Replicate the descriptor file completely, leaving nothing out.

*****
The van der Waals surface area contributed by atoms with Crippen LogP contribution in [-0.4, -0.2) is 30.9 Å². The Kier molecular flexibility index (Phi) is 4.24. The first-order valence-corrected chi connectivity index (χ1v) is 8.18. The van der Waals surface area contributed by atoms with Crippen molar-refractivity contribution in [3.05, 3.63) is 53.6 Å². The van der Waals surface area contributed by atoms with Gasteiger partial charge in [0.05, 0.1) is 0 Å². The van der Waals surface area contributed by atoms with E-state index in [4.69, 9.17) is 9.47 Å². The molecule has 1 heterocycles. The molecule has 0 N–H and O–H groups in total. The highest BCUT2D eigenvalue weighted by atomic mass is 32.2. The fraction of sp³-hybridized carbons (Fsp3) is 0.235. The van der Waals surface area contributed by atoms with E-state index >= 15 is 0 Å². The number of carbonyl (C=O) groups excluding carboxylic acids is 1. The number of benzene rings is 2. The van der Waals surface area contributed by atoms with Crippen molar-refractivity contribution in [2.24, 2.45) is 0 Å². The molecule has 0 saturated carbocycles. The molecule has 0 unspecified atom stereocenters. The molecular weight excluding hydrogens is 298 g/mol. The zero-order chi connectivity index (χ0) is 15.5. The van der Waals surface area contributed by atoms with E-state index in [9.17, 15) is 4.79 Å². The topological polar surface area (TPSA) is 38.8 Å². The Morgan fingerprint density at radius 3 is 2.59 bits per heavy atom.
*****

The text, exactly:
The van der Waals surface area contributed by atoms with Crippen LogP contribution in [-0.4, -0.2) is 30.9 Å². The Kier molecular flexibility index (Phi) is 4.24. The first-order valence-corrected chi connectivity index (χ1v) is 8.18. The van der Waals surface area contributed by atoms with Crippen molar-refractivity contribution in [3.05, 3.63) is 53.6 Å². The van der Waals surface area contributed by atoms with Gasteiger partial charge in [0.05, 0.1) is 0 Å². The van der Waals surface area contributed by atoms with E-state index in [4.69, 9.17) is 9.47 Å². The molecule has 1 heterocycles. The molecule has 0 N–H and O–H groups in total. The highest BCUT2D eigenvalue weighted by atomic mass is 32.2. The fraction of sp³-hybridized carbons (Fsp3) is 0.235. The van der Waals surface area contributed by atoms with E-state index >= 15 is 0 Å². The number of carbonyl (C=O) groups excluding carboxylic acids is 1. The number of benzene rings is 2. The van der Waals surface area contributed by atoms with Crippen molar-refractivity contribution in [2.24, 2.45) is 0 Å². The molecule has 0 saturated carbocycles. The molecule has 0 unspecified atom stereocenters. The molecular weight excluding hydrogens is 298 g/mol. The zero-order chi connectivity index (χ0) is 15.5. The van der Waals surface area contributed by atoms with E-state index in [9.17, 15) is 4.79 Å². The topological polar surface area (TPSA) is 38.8 Å². The Morgan fingerprint density at radius 3 is 2.59 bits per heavy atom.